Enter the database user’s password when prompted, and you should get a standard ‘psql’ prompt, such as:

psql (11.12 (Raspbian 11.12-0+deb10u1), server 11.11 (Raspbian 11.11-0+deb10u1))
SSL connection (protocol: TLSv1.3, cipher: TLS_AES_256_GCM_SHA384, bits: 256, compression: off)
Type "help" for help.


Enter \l to see the list of databases, and \q to quit.

Back to admin, create the needed directories

exit the gitea user shell so that you are back into your admin user shell.

sudo mkdir -p /srv/gitea/data/{custom,data,log,lfs,repositories}
sudo mkdir -p /etc/gitea
sudo chown -R gitea:gitea /srv/gitea/data /etc/gitea
sudo chmod 750 /srv/gitea/data /etc/gitea
sudo chown root /etc/gitea
sudo touch /etc/gitea/app.ini
sudo chmod 640 /etc/gitea/app.ini
sudo chown root:gitea /etc/gitea/app.ini

Configure Gitea

Create the config file

  1. Create and record the secrets you will need:

    1. gitea generate secret SECRET_KEY
    2. gitea generate secret INTERNAL_TOKEN
    3. gitea generate secret LFS_JWT_SECRET
  2. sudoedit /srv/gitea-config/app.ini

  3. Copy your server certificate and key to /etc/gitea:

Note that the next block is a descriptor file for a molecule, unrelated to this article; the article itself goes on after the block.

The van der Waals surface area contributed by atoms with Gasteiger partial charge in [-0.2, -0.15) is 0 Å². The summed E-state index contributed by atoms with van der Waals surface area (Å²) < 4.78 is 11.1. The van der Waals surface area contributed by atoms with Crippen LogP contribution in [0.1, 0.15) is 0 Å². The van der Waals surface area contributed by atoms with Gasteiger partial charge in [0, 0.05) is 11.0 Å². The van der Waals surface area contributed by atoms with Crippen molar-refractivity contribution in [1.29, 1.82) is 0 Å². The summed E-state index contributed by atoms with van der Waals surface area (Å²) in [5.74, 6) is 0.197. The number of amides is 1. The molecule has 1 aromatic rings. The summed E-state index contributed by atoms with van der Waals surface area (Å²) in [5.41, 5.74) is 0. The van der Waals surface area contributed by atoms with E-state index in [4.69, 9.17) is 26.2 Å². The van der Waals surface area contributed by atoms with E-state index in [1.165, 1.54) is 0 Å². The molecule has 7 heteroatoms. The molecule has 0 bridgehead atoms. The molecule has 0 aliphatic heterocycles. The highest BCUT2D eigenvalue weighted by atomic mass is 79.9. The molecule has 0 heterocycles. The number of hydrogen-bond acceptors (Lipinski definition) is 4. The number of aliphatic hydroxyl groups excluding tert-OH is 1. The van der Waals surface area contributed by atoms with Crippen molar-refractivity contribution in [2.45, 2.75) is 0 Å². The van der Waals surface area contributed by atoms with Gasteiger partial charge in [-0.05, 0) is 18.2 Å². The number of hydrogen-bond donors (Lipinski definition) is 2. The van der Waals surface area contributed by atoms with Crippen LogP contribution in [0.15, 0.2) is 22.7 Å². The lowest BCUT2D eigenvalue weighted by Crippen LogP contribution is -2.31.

1. Assuming they are in your admin user’s home directory:

      sudo cp /etc/gitea/
      sudo cp /etc/gitea/
      sudo -sH
      cd /etc/gitea
      chown root:gitea
      chown root:gitea
      chmod 640
      chmod 644
  4. Add a config such as (substituting the secrets above, and the database password):

    APP_NAME = Example Gitea
    RUN_USER = gitea
    RUN_MODE = prod
    INSTALL_LOCK       = true
    DB_TYPE  = postgres
    HOST     =
    NAME     = giteadb
    USER     =
    SSL_MODE = verify-full
    CHARSET  = utf8
    LOG_SQL  = false
    ROOT = /srv/gitea-data/repositories
    SSH_DOMAIN       =
    DOMAIN           =
    HTTP_PORT        = 443
    PROTOCOL         = https
    ROOT_URL         =